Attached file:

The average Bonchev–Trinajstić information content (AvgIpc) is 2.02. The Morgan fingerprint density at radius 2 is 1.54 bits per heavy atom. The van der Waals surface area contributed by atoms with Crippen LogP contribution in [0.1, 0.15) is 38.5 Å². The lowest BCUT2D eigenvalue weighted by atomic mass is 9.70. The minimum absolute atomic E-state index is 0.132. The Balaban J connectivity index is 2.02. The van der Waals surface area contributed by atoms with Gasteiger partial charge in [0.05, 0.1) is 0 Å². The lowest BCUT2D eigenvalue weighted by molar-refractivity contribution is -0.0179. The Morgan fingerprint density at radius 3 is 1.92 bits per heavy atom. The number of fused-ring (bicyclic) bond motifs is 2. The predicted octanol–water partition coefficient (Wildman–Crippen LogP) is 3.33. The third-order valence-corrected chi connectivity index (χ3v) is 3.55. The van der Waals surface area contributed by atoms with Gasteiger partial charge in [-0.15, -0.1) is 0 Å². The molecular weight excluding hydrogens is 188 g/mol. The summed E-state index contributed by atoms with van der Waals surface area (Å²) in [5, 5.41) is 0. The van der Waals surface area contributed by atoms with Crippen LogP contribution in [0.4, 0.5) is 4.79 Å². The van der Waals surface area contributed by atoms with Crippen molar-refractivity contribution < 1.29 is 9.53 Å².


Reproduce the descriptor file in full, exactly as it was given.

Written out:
The average Bonchev–Trinajstić information content (AvgIpc) is 2.02. The Morgan fingerprint density at radius 2 is 1.54 bits per heavy atom. The van der Waals surface area contributed by atoms with Crippen LogP contribution in [0.1, 0.15) is 38.5 Å². The lowest BCUT2D eigenvalue weighted by atomic mass is 9.70. The minimum absolute atomic E-state index is 0.132. The Balaban J connectivity index is 2.02. The van der Waals surface area contributed by atoms with Gasteiger partial charge in [0.05, 0.1) is 0 Å². The lowest BCUT2D eigenvalue weighted by molar-refractivity contribution is -0.0179. The Morgan fingerprint density at radius 3 is 1.92 bits per heavy atom. The number of fused-ring (bicyclic) bond motifs is 2. The predicted octanol–water partition coefficient (Wildman–Crippen LogP) is 3.33. The third-order valence-corrected chi connectivity index (χ3v) is 3.55. The van der Waals surface area contributed by atoms with Gasteiger partial charge in [-0.15, -0.1) is 0 Å². The molecular weight excluding hydrogens is 188 g/mol. The summed E-state index contributed by atoms with van der Waals surface area (Å²) in [5, 5.41) is 0. The van der Waals surface area contributed by atoms with Crippen LogP contribution in [0.4, 0.5) is 4.79 Å². The van der Waals surface area contributed by atoms with Crippen molar-refractivity contribution < 1.29 is 9.53 Å².